In the 1960s, American inventor and politician Paul C Fisher invented the original Space Pen. Designed to work flawlessly in zero gravity and under the strenuous conditions of space travel, the Space Pen was the first pen approved by NASA to be used in space. The Space Pen is now used on all manned space flights.
The Fisher Space Pen is a ballpoint pen that will write upside down, underwater, on top of grease, and in extreme cold and hot temperatures. It has an estimated shelf life of 100 years. The pen is guaranteed for life – your life, retard, not the pen’s life – and is often sold as the only pen in the world that doesn’t need a refill.
Fisher has gone on to come up with many other variations of their iconic pen.
The .375 Bullet Space Pen is one such example.
It is no tchotchke. It works.
The rugged Fisher .375 Bullet Space Pen is built to look like a .375 caliber rifle round. In fact, the cap is actually made from an authentic H & H .375 magnum rifle shell. When opened, the pen fits back into the cap, giving the user a balanced and sturdy writing instrument.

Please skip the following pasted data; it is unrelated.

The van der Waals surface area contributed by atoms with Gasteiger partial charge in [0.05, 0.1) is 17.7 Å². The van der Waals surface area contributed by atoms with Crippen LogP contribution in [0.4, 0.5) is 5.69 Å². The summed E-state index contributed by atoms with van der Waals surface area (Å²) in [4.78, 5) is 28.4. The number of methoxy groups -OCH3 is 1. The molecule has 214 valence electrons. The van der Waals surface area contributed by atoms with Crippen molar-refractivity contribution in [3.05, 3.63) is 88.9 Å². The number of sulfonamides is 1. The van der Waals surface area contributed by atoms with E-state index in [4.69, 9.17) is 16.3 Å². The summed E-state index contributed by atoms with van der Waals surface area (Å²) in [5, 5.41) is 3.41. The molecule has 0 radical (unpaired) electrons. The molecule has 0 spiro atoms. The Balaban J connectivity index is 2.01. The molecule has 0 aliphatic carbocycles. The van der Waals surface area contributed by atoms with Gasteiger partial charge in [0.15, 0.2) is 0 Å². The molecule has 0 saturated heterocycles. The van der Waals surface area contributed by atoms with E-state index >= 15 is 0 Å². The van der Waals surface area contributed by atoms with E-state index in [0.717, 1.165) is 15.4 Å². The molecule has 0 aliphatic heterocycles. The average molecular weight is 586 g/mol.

The ink cartridge used within all Fisher pens, including the .375 Bullet Space Pen, was designed for use in the zero gravity environment of space. The pressurized ink cartridge allows the pen to write at any angle, underwater, and even upside down. The specialized thixotropic ink writes three times longer than standard ink, in extreme temperatures, and even on top of grease, butter – yes, butter – and oil.
Cited as an outstanding example of industrial art, the classic design of the Fisher .375 Bullet Space Pen has been exhibited for years in the New York Museum of Modern Art.
The Bullet’s timeless styling has been the topic of many art books and magazine articles. Often imitated but never duplicated, the Fisher Bullet continues to be Fisher’s most popular pen.